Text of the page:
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Camelot has launched High Court action against Britain’s betting regulator over claims it broke the law when deciding the next operator of the National Lottery.

The Gambling Commission’s decision to award Czech billionaire Karel Komarek one of Britain’s most lucrative public sector contracts was “badly wrong”, Camelot claimed.

The regulator denied any wrongdoing. “The competition and our evaluation have been carried out fairly and lawfully,” it said.

The legal challenge will now hold up the signing of a 10-year contract to Mr Komarek’s gambling group Allwyn Entertainment.

The row will dredge up memories of a spat between Camelot and Sir Richard Branson more than two decades ago. Sir Richard’s People’s Lottery was named “preferred bidder” in August 2000 only for the decision to be reversed and Camelot re-awarded the operating contract.

The Virgin Group founder decided not to challenge the decision with a judicial review, however, but blasted the lottery commission for making a “cowardly decision”.

At the heart of Camelot’s case against the Gambling Commission is thought to be allegations that the regulator changed the rules in the final weeks of the two year process.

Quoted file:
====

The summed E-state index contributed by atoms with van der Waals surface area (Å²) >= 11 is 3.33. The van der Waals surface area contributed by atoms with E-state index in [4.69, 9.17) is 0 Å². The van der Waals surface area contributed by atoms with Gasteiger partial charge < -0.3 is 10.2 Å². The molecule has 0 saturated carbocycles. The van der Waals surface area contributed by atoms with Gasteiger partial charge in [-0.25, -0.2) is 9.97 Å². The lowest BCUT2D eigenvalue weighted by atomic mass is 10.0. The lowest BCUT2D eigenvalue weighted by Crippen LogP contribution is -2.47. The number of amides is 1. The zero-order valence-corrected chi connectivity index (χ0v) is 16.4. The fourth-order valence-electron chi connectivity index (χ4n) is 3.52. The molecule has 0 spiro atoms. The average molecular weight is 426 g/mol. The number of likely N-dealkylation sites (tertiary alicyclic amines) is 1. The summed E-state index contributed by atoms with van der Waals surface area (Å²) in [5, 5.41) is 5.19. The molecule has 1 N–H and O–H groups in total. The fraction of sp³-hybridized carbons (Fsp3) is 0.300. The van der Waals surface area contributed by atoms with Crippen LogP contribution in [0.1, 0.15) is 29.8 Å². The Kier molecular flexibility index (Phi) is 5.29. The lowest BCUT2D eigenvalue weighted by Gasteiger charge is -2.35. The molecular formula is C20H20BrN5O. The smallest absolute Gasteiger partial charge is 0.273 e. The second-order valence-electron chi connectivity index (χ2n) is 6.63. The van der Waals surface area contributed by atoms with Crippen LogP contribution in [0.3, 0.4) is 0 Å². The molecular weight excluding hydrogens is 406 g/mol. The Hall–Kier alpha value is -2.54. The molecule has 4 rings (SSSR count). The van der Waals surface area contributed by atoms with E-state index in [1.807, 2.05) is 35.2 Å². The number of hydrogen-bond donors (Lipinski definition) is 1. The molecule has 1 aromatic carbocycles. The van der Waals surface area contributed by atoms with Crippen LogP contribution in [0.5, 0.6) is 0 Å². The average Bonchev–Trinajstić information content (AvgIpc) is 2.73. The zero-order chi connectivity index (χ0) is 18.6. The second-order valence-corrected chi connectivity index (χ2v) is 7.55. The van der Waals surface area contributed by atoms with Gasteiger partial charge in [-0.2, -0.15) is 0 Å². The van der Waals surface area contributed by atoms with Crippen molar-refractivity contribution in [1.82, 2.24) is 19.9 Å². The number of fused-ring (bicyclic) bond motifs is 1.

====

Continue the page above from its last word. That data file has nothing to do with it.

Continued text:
A “risk factor” discount of up to 15pc was due to be applied to financial projections by the bidders. Camelot is understood to claim that the discount was initially applied, putting the company in first position, but later changed to zero in the final adjudication – a decision that was allegedly crucial to Allwyn’s victory.

Nigel Railton, chief executive of Camelot, said: “We firmly believe that the Gambling Commission has got this decision badly wrong. When we received the result, we were shocked by aspects of the decision.

“Despite lengthy correspondence, the Commission has failed to provide a satisfactory response. We are therefore left with no choice but to ask the court to establish what happened.”

The Gambling Commission said: “We are confident that we have run a fair and robust competition. We have taken every step possible to ensure a level playing field for all interested parties.”



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